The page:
Patience: the tolerance

Poop.  It is what I deal with and clean up daily right now.  It described my attitude pretty well today too.  And it started in the morning… and it started on the floor.

My littest child is potty training at 23 months, after refusing to keep a diaper on.  He loves using the potty, and until today I would have said we are trained except with the pooping, which is still a struggle for him.

He stands in the middle of a room and tells me, “potty, Mommia, no treat.”  And grunts.

This is followed by, “ewe! Icky mess, Mommia.”  Which he is more than willing to let me clean up.

This morning’s ritual went very differently.  He happened to be between pairs of undies when I got a phone call from my good friend.  He didn’t want to get undies on, and I had a long list of things to get done, and a good conversation to have – it seemed harmless in the moment.

“Mommia?” says a timid little voice just inches from me.  Grunt.  “Mommia?”  His face is full of concern, and a startled looked fills his eyes as he looks behind him…

Poop.  On the floor.  He turns to look at it, letting another poop fall behind him.  He looks fearfully at the one in front, takes a step back…  Startled, he bends to look at his foot.  “Mommia!” He screams and keeps stepping back.  Smearing it with each step.

Patience: “the capacity to accept or tolerate delay, trouble, or suffering without getting angry or upset”

The day quickly unraveled from there.  “I can’t find a rag, mom!” “Mom, Josh pooped all over the floor!”  “Please, get me a rag and the carpet cleaner -” “But I CAN’T FIND A RAG” “Josh, please sit on your potty, honey.”  “Mommia, Treat?”  “Mom, I just stepped in it.”  “Mom, Josh didn’t get it in the toilet and there is a huge puddle of pee in the bathroom, and i really need to go – please clean it up!” “Mom, I have poop on my foot.  Can I have a snack?”

This life swirling around me at a dizzying speed.  I am overwhelmed and not overflowing with grace.  Acceptance is a concept my mind struggles to form, as if trying to speak in a foreign language.  Tears form, and my my tone comes out hard and angry.  This is more than I can tollerate!

allow the existence, occurrence, or practice of something that one does not necessarily like or agree with without interference
accept or endure someone or something unpleasant or disliked with forbearance
be capable of continued subjection to without adverse reaction
to endure 

Each child tucked into their bed, carpet cleaner foaming it’s magic, bathroom wiped up… I sigh a sob and collaps on my bed. A glance at the clock reveals it is not even 10am yet.  I am shaken as a symphony of words, “Joshie has to go pottia!” “Pottia, Potty! Mommia?”  filter through two closed doors.  I wait, I breath.  I breath again and hold it this time.

When we decided to potty train we took on a methodology that encourages the art of mentoring the child in his control over his own bodily functions, recognizing that no one but the child has this control, and therefore, we cannot control his/her behavior.  We really liked the tone and the respect of this approach.  In theory.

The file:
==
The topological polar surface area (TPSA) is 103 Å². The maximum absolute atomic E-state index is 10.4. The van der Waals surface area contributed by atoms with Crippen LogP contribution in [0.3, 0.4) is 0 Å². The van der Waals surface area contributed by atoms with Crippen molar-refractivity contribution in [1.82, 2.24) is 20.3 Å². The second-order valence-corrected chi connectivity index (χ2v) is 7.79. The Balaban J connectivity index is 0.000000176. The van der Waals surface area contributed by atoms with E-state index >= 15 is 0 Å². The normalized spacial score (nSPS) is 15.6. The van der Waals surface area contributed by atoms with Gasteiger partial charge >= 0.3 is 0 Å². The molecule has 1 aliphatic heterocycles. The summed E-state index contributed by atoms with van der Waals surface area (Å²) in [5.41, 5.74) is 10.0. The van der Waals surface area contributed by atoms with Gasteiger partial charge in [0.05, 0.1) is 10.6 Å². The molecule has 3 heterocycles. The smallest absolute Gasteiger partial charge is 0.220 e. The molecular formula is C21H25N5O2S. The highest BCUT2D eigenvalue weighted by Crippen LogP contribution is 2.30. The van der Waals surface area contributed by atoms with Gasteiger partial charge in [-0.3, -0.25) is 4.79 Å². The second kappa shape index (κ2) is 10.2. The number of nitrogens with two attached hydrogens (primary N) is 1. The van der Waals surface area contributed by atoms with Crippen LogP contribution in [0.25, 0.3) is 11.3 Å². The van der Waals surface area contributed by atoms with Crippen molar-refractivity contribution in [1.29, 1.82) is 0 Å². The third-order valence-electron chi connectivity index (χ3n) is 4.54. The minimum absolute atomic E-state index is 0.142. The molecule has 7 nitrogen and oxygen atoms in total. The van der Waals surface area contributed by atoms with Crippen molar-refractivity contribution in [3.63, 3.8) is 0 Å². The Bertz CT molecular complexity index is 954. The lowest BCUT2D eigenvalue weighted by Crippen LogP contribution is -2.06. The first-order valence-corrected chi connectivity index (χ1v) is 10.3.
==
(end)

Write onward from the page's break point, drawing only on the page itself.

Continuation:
But now, as I spend the day putting it into practice, I am realizing just how much control I want to take.  And I am struck by the word tolerate used in describing patience. It is the closest word to the rest of the words in the definition of patience – words like: delay, trouble, suffering… the final words being “without getting angry or upset.”

To tolerate.  To not just let go of control, but to allow delay, trouble and suffering. Not simple recognizing where control truly lies, but to accept and endure my lack of control with forbearance. To not only not be in control, but to remain continually subjected to someone else’s control without adverse reaction… Patience.

Today I felt the full weight of my littlest child’s complete control over his body, and my total lack of control.  I felt the cost of not being in control.  It brought me to my knees.  It brought me to tears.

I responded in anger.  Frustration. Defeat.

“I know all the things you do, and I have opened a door for you that no one can close. You have little strength, yet you obeyed my word and did not deny me.” ~ Revelation3:8

And, here I am.  With so much to confess.  With my attitude today being one of unforgiveness, selfish and intolerant. Fighting hard against my lack of control, irritated by the toll it took.  Looking over the day… remembering Words of life.

You have little strength, yet you obeyed my word and did not deny me.”

What if patience is the capacity to accept that I have no control?  The capacity to fully understand that allowing someone else to interrupt my life, my thoughts, my ideas, to change the course of my plans is the only control I actually do have?  Maybe patience is realizing that to become angry, frustrated and to beat my head against the lack, is only foolish?

Patience, to understand that I am powerless, but offered the option to choose surrender.

Patience, in surrendering to choose serving, rather than defeat.

Patience, not denying others the control that is god-given to them.

Patience, placing my importance in its rightful place.

Patience, using what little strength I do have to surrender to not just to others, but to God’s work in me through my lack of control over others.

“But consider the joy of those corrected by God! Do not despise the discipline of the Almighty when you sin.” ~Job 5:17


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